Romney's taxes in the spotlight

Republican frontrunner Mitt Romney finally admits to paying a lower tax rate than most of the popula

The big news from the campaign trail today is a number: Mitt Romney's "effective" tax rate. At an event in South Carolina yesterday, Mitt finally conceded (after weeks of probing) that he pays "probably closer to the 15 per cent rate than anything", putting him firmly in the 1 per cent, and firmly in the sights of people who want to change the tax system.

Mitt's rate is so low because most of his income is from capital gains, which is taxed more generously than other income. A Republican Congress cut the rate from 28 to 20 per cent in 1997, then to 15 per cent in 2001. Thus, the US has a fairly progressive employment tax system, where people pay more as they earn more, but a regressive effective one, where private equity windfalls and stock market profits get special treatment.

Warren Buffett, the legendary "Sage of Omaha", has famously called it iniquitous that he pays less tax, in percentage terms, than his secretary, or, as he wrote in the New York Times last year, the "other 20 people in our office" (whose rates range from 33 to 41 per cent). Barack Obama has tried to promote a "Buffett Rule" - a minimum tax rate for those earning more than $1 million a year. But both have gained little traction outside the progressive press, and the Occupy Wall Street protests. The question now is whether Romney's number will add any grist to the debate.

Commentators yesterday speculated on the timing of Romney's words. The conventional wisdom is that it is better for him to talk about his finances now, while he is doing well in the polls, and the real election is still months away. But it's also possible the admission will plant a seed that will grow and grow under careful cultivation from the Democrats, and sections of the media. Obama is already planning to make inequality a main focus of his rhetoric, hoping to channel some some of the OWS anger. An opponent who pays less tax than most of the population could be a perfect foil.

Ben Schiller is a freelance journalist based in New York.

A year on from the Spending Review, the coalition's soothsayer has emerged to offer another gloomy economic prognosis. Asked by ITV News whether he could promise that there wouldn't be a double-dip recession, Vince Cable replied: "I can't do that.

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Autumn Statement 2015: George Osborne abandons his target

How will George Osborne close the deficit after his U-Turns? Answer: he won't, of course.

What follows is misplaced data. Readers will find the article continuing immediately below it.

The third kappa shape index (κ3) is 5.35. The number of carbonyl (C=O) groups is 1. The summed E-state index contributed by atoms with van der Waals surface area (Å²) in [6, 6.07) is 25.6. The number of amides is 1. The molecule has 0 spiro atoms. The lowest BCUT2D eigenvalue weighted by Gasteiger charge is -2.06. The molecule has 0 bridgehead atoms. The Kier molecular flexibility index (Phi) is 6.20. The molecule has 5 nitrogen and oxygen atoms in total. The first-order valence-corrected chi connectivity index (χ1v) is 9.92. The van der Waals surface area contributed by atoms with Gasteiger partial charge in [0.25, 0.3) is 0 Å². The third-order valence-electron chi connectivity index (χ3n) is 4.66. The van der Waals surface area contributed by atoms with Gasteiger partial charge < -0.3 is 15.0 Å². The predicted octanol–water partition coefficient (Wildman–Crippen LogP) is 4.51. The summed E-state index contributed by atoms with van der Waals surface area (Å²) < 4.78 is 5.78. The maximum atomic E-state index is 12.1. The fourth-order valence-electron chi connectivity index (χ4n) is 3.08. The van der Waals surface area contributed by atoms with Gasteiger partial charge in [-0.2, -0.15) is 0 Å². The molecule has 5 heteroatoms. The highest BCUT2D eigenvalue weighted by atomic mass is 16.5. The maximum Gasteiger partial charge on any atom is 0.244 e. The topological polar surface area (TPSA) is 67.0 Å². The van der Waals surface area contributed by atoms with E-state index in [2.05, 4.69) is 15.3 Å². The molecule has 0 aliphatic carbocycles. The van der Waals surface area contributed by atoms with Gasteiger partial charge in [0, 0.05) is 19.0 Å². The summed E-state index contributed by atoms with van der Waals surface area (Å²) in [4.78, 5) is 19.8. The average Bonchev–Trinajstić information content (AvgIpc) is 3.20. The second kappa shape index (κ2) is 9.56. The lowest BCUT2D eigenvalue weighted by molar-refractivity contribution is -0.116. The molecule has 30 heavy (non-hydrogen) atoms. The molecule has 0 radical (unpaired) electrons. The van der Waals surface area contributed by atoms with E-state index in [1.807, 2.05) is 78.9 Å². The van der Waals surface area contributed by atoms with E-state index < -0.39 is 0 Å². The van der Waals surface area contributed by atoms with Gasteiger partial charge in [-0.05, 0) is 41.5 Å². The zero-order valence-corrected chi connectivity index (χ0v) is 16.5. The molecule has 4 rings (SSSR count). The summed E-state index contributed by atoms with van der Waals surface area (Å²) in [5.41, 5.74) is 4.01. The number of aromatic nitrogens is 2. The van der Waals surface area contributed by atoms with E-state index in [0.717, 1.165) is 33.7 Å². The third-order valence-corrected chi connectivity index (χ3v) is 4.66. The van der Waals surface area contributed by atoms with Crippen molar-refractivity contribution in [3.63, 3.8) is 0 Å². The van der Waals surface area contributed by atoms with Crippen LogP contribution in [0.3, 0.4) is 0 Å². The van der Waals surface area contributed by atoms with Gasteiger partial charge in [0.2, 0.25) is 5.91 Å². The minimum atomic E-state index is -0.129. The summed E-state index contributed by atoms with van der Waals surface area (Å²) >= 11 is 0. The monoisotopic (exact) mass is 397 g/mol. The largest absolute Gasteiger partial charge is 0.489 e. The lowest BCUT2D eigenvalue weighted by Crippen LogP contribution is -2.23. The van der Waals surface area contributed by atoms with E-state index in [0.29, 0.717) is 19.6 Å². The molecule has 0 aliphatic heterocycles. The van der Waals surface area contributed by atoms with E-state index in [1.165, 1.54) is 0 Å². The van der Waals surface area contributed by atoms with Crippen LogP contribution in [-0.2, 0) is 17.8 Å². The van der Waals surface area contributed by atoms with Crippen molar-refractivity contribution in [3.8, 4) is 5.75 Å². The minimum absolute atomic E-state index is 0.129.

“Good governments U-Turn, and U-Turn frequently.” That’s Andrew Adonis’ maxim, and George Osborne borrowed heavily from him today, delivering two big U-Turns, on tax credits and on police funding. There will be no cuts to tax credits or to the police.

The Office for Budget Responsibility estimates that, in total, the government gave away £6.2 billion next year, more than half of which is the reverse to tax credits.

Osborne claims that he will still deliver his planned £12bn reduction in welfare. But, as I’ve written before, without cutting tax credits, it’s difficult to see how you can get £12bn out of the welfare bill. Here’s the OBR’s chart of welfare spending:

The government has already promised to protect child benefit and pension spending – in fact, it actually increased pensioner spending today. So all that’s left is tax credits. If the government is not going to cut them, where’s the £12bn come from?

A bit of clever accounting today got Osborne out of his hole. The Universal Credit, once it comes in in full, will replace tax credits anyway, allowing him to describe his U-Turn as a delay, not a full retreat. But the reality – as the Treasury has admitted privately for some time – is that the Universal Credit will never be wholly implemented. The pilot schemes – one of which, in Hammersmith, I have visited myself – are little more than Potemkin set-ups. Iain Duncan Smith’s Universal Credit will never be rolled out in full. The savings from switching from tax credits to Universal Credit will never materialise.

The £12bn is smaller, too, than it was this time last week. Instead of cutting £12bn from the welfare budget by 2017-8, the government will instead cut £12bn by the end of the parliament – a much smaller task.

That’s not to say that the cuts to departmental spending and welfare will be painless – far from it. Employment Support Allowance – what used to be called incapacity benefit and severe disablement benefit – will be cut down to the level of Jobseekers’ Allowance, while the government will erect further hurdles to claimants. Cuts to departmental spending will mean a further reduction in the numbers of public sector workers.  But it will be some way short of the reductions in welfare spending required to hit Osborne’s deficit reduction timetable.

So, where’s the money coming from? The answer is nowhere. What we'll instead get is five more years of the same: increasing household debt, austerity largely concentrated on the poorest, and yet more borrowing. As the last five years proved, the Conservatives don’t need to close the deficit to be re-elected. In fact, it may be that having the need to “finish the job” as a stick to beat Labour with actually helped the Tories in May. They have neither an economic imperative nor a political one to close the deficit. 

Stephen Bush is editor of the Staggers, the New Statesman’s political blog.